There’s No Place Like Dome:
Robert E. and Barbara Schwartz House


The Robert and Barbara Schwartz House was constructed from 1964-1967 and sits on a wooded lot in northwest Midland, Michigan.  The home has 4,300 square feet of living space on three levels, within a 28’ tall hemispherical dome form.  Architect Robert Schwartz designed the structure to be his family home.  Schwartz had an affinity for modernism and specifically, dome forms that can be traced back to a special project he completed in 1954 while an architecture student at the University of Michigan. Under the tutelage of R. Buckminster Fuller who was best known as the inventor of the Geodesic Dome, a team of students, Schwartz among them, designed and erected a low-cost dome shelter.  Robert Schwartz graduated from the University of Michigan, returned to the Midland area, and became a licensed architect in 1958.

The Schwartz House was conceived in collaboration with Dow Chemical Company as a demonstration of Dow’s experimental Spiral Generation Method of construction that was patented in 1944.  The technique involved the extrusion and fusing Styrofoam strips concentrically to form a dome.  The Schwartz home’s Styrofoam dome was completed in just 14 hours by two workmen using a machine designed by Dow specifically for that purpose.  Reinforcing steel was then laid over the 4” thick foam dome and a 3” layer of concrete was spray applied to the interior and exterior of the shell using the Gunite method.  Three large 15’ tall arched openings were later cut out of the shell and infilled with aluminum and glass window-walls.  The only other opening is a 5’ diameter bubble skylight at the dome’s oculus, which has since been replaced with a more advanced indirect light monitor.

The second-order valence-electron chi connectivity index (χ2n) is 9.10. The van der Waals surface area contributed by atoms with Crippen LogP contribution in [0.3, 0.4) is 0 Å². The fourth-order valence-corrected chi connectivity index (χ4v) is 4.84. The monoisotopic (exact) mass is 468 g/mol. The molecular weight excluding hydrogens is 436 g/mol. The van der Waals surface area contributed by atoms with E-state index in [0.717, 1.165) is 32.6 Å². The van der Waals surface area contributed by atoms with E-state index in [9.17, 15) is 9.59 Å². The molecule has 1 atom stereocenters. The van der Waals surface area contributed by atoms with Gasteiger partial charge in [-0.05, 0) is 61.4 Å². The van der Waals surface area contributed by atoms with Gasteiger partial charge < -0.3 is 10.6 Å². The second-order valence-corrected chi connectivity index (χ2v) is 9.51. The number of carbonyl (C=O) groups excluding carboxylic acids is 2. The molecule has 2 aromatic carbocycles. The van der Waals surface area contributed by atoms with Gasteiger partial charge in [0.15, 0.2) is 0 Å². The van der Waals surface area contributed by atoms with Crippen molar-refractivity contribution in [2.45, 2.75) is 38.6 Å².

The interior of the home is organized around a central spiral staircase.  The ground floor has an essentially open floor plan including a living room, kitchen, dining room, powder room, and study.  The second level houses four bedrooms and the bathroom.  Interestingly, the upper floors do not extend to dome itself.  The floors stop several feet short, with straight wall segments forming a hexagon that appears to float within the hemispherical space.   The third-floor recreation room is similarly pulled away from the shell, providing a very early application of passive daylighting and ventilation.

Robert Schwartz continued to live in the home until his death in 2010. Very few modifications have been made to the home since its construction, making the Schwartz House a strikingly intact example of Midcentury Modernist architecture.

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